I think many artists treat covers differently and miss a great opportunity. A cover doesn’t mean the script is predesigned or set in stone. The reason fans have been finding these covers so surprising and spellbinding is that we took them somewhere different, somewhere unexpected. We treat them as tenderly as if we’d written them ourselves, rearranging the piano, adding a repeating tag when the song’s author stopped after a last chorus, or changing the voice of the instruments from electric to acoustic or the voice of the singer from male to female.
When those changes are wrought by these wonderful collaborating musicians who are all composers and artists in their own right, the songs almost become the parallel universe twin of the original. They show us what the original might have been if it was written in a different year under different environmental and societal influences. I was co-writing with a songwriter (via Zoom) based in the UK recently and had to explain what a tag was; it didn’t occur to me that a tenured songwriter wouldn’t know as it’s used in American pop so often. Then I wondered, since Harry Styles is British, if the idea of a tag hadn’t occurred to him with Falling, so I added it in my album version (while still creating a shortened cut like the original for Harry purists and playlist curators who prefer a song under 3 minutes and 30 seconds). Repeating that patch of lyrics from the second verse for the ending, mentioning running out of things to say, felt so natural to me it seemed it should always have been that way. I don’t say that arrogantly at all, just as a curiosity that sometimes we – those who weren’t the original authors – can see or hear something in a song that the original songwriter may have been too close to the material to witness or entertain.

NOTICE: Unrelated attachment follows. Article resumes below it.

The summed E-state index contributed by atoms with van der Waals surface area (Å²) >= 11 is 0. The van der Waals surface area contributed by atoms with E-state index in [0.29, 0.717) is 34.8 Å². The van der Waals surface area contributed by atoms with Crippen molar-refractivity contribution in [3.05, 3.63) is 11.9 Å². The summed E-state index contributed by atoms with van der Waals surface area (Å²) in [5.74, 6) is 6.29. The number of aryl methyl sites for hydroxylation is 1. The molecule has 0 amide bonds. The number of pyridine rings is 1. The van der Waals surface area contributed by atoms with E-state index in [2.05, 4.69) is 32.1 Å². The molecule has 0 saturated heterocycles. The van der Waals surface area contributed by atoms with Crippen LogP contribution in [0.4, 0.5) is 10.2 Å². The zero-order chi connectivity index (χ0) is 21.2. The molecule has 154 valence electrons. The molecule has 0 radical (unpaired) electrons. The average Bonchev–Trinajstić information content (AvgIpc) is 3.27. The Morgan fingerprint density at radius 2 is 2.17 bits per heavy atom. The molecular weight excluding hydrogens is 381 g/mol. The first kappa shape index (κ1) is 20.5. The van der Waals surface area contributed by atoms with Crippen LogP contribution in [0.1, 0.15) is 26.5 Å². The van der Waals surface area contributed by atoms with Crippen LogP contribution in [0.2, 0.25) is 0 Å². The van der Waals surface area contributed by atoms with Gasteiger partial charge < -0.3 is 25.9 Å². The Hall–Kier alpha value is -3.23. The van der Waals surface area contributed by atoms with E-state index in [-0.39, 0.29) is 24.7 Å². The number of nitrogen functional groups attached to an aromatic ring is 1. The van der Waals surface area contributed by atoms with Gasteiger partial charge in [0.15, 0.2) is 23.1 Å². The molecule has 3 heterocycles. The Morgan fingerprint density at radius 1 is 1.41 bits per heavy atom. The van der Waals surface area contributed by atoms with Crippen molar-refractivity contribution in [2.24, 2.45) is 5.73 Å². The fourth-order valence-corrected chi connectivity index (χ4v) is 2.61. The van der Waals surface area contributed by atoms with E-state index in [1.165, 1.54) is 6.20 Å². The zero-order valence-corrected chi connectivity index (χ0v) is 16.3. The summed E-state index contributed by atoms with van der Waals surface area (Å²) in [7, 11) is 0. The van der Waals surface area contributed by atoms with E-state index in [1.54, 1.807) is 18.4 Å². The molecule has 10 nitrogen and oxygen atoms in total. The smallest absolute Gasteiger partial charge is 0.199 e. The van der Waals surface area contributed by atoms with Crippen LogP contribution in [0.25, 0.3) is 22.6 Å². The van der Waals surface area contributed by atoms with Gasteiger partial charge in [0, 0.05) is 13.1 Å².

For me the real joy is taking those explorations and returning to my own original work with those fresh eyes. What am I not seeing or hearing or allowing in my own work? Now that I’ve become acquainted with these new collaborators (Jonathan and Andrew), what original material can I toss their way? I emailed Andrew recently with lyrics and melody to a song I started writing after a friend lost her son to cancer this year, having also personally seen a few dear ones lost to illnesses that make them ebb away slowly, saying goodbye over many weeks or months. After his work with me on Pie Jesu and Falling especially, I’m confident he’s the right collaborator to toss that work in progress to and that he’ll give it the tone it needs.
How have you been able to balance recording music in so many different genres throughout your career?
Like anything I think it comes down to seasons. In winter you dig out your sweaters, in spring you peel back the layers. The more music you listen to – whether it’s discovering a new artist or a band or album long forgotten, the more that discovery and curiosity informs your own work. We see it in the lives of painters – their blue period or their formative early years versus their latter years when they break away from the rules they were taught. All creatives preach that you must learn the rules before you break them, though I think that can also be cyclical. New rules spring up all the time, so you learn the new rules then you break them in new ways. If you evolve at all, it’s tough to stay inside the boundaries of a tightly defined genre. Even titans like Bruce Springsteen and Dolly Parton have changed their sound so much through the years. You don’t maintain a decades long career without that journey, I think.
What else is happening next in Natalie Nicole Gilbert’s world?
I’m now working on an album of songs about self-care and recovery – some covers, some originals. The song about a friend losing her son may make it on there if we finish the final mix in time. So many people have lost someone this year and have to redefine who they are without those loved ones in their lives, and it’s on all of us as artists to create the soundtrack for processing those losses and finding new hope.